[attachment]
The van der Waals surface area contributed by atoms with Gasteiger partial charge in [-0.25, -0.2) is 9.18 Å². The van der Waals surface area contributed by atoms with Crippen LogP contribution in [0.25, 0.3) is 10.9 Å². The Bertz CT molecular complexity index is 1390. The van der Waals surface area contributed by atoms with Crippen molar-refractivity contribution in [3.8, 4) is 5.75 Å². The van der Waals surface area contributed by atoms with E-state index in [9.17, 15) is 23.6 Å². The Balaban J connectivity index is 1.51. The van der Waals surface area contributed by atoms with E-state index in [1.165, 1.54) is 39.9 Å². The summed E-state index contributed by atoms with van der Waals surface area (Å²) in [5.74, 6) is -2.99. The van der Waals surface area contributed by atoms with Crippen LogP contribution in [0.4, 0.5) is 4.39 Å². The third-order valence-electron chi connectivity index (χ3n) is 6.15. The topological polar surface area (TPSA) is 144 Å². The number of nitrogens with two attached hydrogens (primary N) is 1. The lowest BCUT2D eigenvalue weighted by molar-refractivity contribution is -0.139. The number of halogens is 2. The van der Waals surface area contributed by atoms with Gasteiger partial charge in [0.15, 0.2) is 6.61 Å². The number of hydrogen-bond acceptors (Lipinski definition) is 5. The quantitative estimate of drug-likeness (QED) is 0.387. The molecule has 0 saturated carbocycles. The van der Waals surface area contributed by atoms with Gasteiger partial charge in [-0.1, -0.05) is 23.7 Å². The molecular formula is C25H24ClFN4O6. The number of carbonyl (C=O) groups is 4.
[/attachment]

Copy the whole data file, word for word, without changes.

The van der Waals surface area contributed by atoms with Gasteiger partial charge in [-0.25, -0.2) is 9.18 Å². The van der Waals surface area contributed by atoms with Crippen LogP contribution in [0.25, 0.3) is 10.9 Å². The Bertz CT molecular complexity index is 1390. The van der Waals surface area contributed by atoms with Crippen molar-refractivity contribution in [3.8, 4) is 5.75 Å². The van der Waals surface area contributed by atoms with E-state index in [9.17, 15) is 23.6 Å². The Balaban J connectivity index is 1.51. The van der Waals surface area contributed by atoms with E-state index in [1.165, 1.54) is 39.9 Å². The summed E-state index contributed by atoms with van der Waals surface area (Å²) in [5.74, 6) is -2.99. The van der Waals surface area contributed by atoms with Crippen LogP contribution in [0.4, 0.5) is 4.39 Å². The third-order valence-electron chi connectivity index (χ3n) is 6.15. The topological polar surface area (TPSA) is 144 Å². The number of nitrogens with two attached hydrogens (primary N) is 1. The lowest BCUT2D eigenvalue weighted by molar-refractivity contribution is -0.139. The number of halogens is 2. The van der Waals surface area contributed by atoms with Gasteiger partial charge in [0.15, 0.2) is 6.61 Å². The number of hydrogen-bond acceptors (Lipinski definition) is 5. The quantitative estimate of drug-likeness (QED) is 0.387. The molecule has 0 saturated carbocycles. The van der Waals surface area contributed by atoms with Gasteiger partial charge in [-0.1, -0.05) is 23.7 Å². The molecular formula is C25H24ClFN4O6. The number of carbonyl (C=O) groups is 4.